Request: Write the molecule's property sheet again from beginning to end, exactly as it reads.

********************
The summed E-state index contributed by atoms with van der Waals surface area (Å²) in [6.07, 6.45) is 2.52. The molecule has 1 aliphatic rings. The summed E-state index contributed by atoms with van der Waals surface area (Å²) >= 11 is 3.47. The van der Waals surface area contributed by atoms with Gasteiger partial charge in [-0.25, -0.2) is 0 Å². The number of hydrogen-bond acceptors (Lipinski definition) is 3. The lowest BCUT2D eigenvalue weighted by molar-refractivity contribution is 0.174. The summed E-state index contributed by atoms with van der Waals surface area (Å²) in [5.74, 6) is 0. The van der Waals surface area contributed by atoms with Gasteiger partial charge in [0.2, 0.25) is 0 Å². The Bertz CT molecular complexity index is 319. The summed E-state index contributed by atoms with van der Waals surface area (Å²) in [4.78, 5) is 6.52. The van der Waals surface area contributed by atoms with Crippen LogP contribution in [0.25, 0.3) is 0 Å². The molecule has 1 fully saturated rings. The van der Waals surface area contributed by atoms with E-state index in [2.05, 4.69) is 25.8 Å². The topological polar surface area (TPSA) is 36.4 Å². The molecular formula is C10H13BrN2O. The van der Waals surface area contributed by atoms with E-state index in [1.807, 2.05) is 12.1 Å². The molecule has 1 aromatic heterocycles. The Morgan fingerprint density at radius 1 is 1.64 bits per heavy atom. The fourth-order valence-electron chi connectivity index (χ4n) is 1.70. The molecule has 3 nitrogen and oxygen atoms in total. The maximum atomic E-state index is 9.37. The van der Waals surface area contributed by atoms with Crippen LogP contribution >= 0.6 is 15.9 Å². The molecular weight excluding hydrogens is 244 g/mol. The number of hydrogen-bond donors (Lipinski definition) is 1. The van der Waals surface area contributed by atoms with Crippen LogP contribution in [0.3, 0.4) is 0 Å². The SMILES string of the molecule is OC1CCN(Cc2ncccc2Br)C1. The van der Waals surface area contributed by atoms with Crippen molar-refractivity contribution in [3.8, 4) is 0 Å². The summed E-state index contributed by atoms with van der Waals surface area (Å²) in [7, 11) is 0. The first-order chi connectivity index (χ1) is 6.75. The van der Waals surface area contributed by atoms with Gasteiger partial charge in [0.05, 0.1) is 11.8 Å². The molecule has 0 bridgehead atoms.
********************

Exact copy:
The summed E-state index contributed by atoms with van der Waals surface area (Å²) in [6.07, 6.45) is 2.52. The molecule has 1 aliphatic rings. The summed E-state index contributed by atoms with van der Waals surface area (Å²) >= 11 is 3.47. The van der Waals surface area contributed by atoms with Gasteiger partial charge in [-0.25, -0.2) is 0 Å². The number of hydrogen-bond acceptors (Lipinski definition) is 3. The lowest BCUT2D eigenvalue weighted by molar-refractivity contribution is 0.174. The summed E-state index contributed by atoms with van der Waals surface area (Å²) in [5.74, 6) is 0. The van der Waals surface area contributed by atoms with Gasteiger partial charge in [0.2, 0.25) is 0 Å². The Bertz CT molecular complexity index is 319. The summed E-state index contributed by atoms with van der Waals surface area (Å²) in [4.78, 5) is 6.52. The van der Waals surface area contributed by atoms with Crippen LogP contribution in [0.25, 0.3) is 0 Å². The molecule has 1 fully saturated rings. The van der Waals surface area contributed by atoms with E-state index in [2.05, 4.69) is 25.8 Å². The topological polar surface area (TPSA) is 36.4 Å². The molecular formula is C10H13BrN2O. The van der Waals surface area contributed by atoms with E-state index in [1.807, 2.05) is 12.1 Å². The molecule has 1 aromatic heterocycles. The Morgan fingerprint density at radius 1 is 1.64 bits per heavy atom. The fourth-order valence-electron chi connectivity index (χ4n) is 1.70. The molecule has 3 nitrogen and oxygen atoms in total. The maximum atomic E-state index is 9.37. The van der Waals surface area contributed by atoms with Crippen LogP contribution >= 0.6 is 15.9 Å². The molecular weight excluding hydrogens is 244 g/mol. The number of hydrogen-bond donors (Lipinski definition) is 1. The van der Waals surface area contributed by atoms with Crippen LogP contribution in [0.3, 0.4) is 0 Å². The SMILES string of the molecule is OC1CCN(Cc2ncccc2Br)C1. The van der Waals surface area contributed by atoms with Crippen molar-refractivity contribution in [3.8, 4) is 0 Å². The summed E-state index contributed by atoms with van der Waals surface area (Å²) in [7, 11) is 0. The first-order chi connectivity index (χ1) is 6.75. The van der Waals surface area contributed by atoms with Gasteiger partial charge in [0.05, 0.1) is 11.8 Å². The molecule has 0 bridgehead atoms.